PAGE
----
I am surprised that Ward didn’t have Paradise think about the class differences between herself and Craeg when he reveals how much he hates the glymera. Yeah, I realize it would be trope-ish, but it would also be more realistic.

Speaking of tropes, Ward does use the I’m-not-good-enough trope, but manages to give it a nice twist with Craeg struggling between lust, desire, and respect.

Oh man, LMAO, it’s one of the many things I adore about Ward’s vampires. How supportive and caring they are. There’s one scene in which Butch is wildly pantomiming hugging, and I couldn’t help but laugh.

It’s a story of characters who learn about themselves and must find the courage to communicate with one another.

The Story

As part of his new policies, Wrath has opened up the opportunities to apply to the Brotherhood and both civilians and females can apply. A chance Paradise, daughter of Abalone, can’t resist. Anything to break out of the narrow role into which her aristocratic upbringing has jammed her.

It’s also a chance for a working-class male, Craeg, to train. To learn how to fight and get revenge for his family.

The Characters

Paradise hates the restrictive cage placed around her simply because she s the blooded daughter of Abalone, of the Founding families. She has already taken her first step out of that cage; her second is applying to the training program with the Brothers. Abalone is the First Advisor to the king. Fedricah is their butler; Vuchie is a maid.

Craeg is a civilian, not an aristocrat, taking advantage of the king inviting anyone to apply for training with the Brotherhood. Brahl, a floor layer, was his father.

The rest of the applicants include…
…the spiky haired, tattooed, and pierced Axewelle “Axe” with some very kinky interests (his father was a brilliant carpenter); Princeps Peyton, who is Paradise’s best friend, is a drug-using playboy; Anslam is a distant cousin and as much of a player as Peyton; Novo is the only other female applicant; and, Boone is the class hand popper.

Allishon is Peyton’s cousin.

The Black Dagger Brotherhood is…
…composed of a small group of handsome, extremely well-developed, black leather-wearing vampire aristocrats lethal with fighting skills. Beth is mated to Wrath, son of Wrath, sire of Wrath, King of All Vampires (Dark Lover, 1). Marissa is mated to Butch “Dhestroyer” O’Neal, a former cop with an unexpected ancestor (Lover Revealed, 4). Mary is mated to Rhage (Lover Eternal, 2). John Matthew is a mute soldier mated to Xhex, Trez’s security chief (their story is in Lover Mine, 8). Doc Jane is mated to Vishous (Lover Unbound, 5). Dr. Manny Manello is a human mated to Payne (Lover Unleashed, 9). Bella is mated to Zsadist (Lover Awakened, 3), and they have a little girl, Nalla. Autumn (mated to Tohrment in Lover Reborn, 10), Cormia (mated to Phury in Lover Enshrined, 6), and Layla all get a mention.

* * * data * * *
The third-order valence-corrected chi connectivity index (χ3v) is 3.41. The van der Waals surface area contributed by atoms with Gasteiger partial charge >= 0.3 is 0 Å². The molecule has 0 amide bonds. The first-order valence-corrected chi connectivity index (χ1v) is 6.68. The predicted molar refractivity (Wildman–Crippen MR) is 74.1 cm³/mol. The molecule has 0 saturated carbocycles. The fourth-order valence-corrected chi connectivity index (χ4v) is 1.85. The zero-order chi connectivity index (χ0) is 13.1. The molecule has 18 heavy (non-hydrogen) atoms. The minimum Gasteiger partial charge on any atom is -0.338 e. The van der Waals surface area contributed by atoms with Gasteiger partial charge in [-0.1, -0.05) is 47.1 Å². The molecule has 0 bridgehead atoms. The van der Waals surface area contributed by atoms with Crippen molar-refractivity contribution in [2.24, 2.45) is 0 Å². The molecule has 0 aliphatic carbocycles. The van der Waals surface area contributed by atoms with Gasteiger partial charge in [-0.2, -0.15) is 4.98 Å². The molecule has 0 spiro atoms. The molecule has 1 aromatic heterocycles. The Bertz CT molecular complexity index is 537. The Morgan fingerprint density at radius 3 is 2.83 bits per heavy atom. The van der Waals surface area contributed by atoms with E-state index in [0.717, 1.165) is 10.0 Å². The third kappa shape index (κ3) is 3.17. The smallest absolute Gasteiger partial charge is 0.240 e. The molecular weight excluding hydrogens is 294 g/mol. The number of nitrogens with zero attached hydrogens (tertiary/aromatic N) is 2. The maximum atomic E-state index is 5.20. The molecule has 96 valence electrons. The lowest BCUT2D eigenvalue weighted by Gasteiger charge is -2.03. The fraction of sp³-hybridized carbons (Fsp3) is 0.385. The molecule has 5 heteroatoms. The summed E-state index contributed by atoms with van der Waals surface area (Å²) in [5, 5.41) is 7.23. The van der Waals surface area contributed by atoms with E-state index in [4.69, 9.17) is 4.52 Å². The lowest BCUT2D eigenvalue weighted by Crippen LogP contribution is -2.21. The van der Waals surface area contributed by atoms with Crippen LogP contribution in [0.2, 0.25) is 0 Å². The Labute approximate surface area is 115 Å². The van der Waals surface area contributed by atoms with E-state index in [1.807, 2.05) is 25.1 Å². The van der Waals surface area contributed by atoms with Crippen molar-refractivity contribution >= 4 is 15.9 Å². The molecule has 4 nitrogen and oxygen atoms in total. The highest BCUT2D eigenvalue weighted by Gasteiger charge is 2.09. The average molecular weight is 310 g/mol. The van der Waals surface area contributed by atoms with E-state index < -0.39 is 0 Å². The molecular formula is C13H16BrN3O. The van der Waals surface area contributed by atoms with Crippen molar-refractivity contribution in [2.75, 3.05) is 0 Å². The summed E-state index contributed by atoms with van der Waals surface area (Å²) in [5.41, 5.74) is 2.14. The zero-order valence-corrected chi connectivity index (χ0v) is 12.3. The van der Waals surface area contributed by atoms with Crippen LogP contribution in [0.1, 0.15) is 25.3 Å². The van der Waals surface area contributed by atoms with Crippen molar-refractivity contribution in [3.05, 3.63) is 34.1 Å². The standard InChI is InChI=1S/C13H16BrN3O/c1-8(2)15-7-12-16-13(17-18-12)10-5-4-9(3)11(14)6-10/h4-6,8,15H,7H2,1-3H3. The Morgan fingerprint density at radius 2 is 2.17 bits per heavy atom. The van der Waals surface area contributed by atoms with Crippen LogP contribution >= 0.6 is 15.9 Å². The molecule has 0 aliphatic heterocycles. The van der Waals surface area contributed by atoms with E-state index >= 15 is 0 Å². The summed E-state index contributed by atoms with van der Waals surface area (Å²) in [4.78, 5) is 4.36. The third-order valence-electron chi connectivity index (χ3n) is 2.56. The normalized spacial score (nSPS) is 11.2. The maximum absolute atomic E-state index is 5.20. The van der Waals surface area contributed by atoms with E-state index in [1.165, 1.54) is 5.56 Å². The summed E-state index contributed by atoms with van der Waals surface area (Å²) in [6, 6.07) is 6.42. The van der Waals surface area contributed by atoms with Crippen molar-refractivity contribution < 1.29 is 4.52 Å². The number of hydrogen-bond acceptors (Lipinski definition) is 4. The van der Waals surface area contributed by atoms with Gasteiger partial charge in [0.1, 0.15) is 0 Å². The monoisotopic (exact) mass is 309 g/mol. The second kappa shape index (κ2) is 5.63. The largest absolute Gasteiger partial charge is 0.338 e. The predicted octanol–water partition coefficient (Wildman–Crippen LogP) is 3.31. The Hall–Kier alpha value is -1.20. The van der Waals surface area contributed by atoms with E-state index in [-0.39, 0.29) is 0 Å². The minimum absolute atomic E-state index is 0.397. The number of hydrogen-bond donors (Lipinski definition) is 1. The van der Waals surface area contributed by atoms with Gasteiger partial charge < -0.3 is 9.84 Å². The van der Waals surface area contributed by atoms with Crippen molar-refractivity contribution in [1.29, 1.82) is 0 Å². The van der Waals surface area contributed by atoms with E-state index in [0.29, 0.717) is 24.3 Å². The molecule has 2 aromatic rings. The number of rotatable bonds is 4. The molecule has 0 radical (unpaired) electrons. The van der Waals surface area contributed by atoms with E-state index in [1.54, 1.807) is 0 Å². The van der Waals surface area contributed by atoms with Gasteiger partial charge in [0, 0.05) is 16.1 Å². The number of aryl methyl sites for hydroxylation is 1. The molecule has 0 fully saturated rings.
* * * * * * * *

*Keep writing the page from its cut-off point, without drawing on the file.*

Lassiter is an angel with a filthy mind and a caring heart. Trez is a Shadow (The Shadows, 13). Fritz is the primary doggen, the butler, in the king’s household.

Safe House was…
…started by Marissa as a haven for abused female vampires and their children. She’s the executive director. Rhys is an intake supervisor. Doc Jane and Ehlena (mated to Rehvenge in Lover Avenged, 7) lend their aid.

Dr. Havers, the race’s primary healer, is Marissa’s brother who threw her out of the house just before dawn. Cannest is his head nurse.

A hellren is the male half of a married couple; a shellan is the female. Glymera are the nobles of the vampire court with their strict rules and snobbish attitudes. The Scribe Virgin is similar to a god for the vampires; the Chosen are like her priestesses, and they feed the Brotherhood. Doggen are lower-class vampires, the servants to the glymera. Mahmen means mother.

The Cover and Title

The cover is a metallic red of the naked torsos of Craeg and Paradise, with Paradise looking at us over her shoulder.

The title is waaay accurate, for Paradise and Craeg experience the forbidden, a Blood Kiss that cannot, must not, go anywhere.

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2 responses to “Book Review: Blood Kiss by J.R. Ward

  1. I’m not sure if I want to read this book or not. I’ve been really burnt out on J.R. Ward after the last few books. I so disliked the last BDB book, that I said I was done. I keep hearing about how this one is better, in the aspects that bothered me with BDB, but I don’t know. Great review.

    • I can understand, Melanie, and not knowing what ticked you off about The Shadows, I can’t says if it is or not an improvement (since I liked it *sorry*). You may want to explore other reviews or assess mine on the basis of what I’ve whined about or enjoyed about other books that you’ve read (and if you agree or disagree with me!). IF you want to put that much effort into it!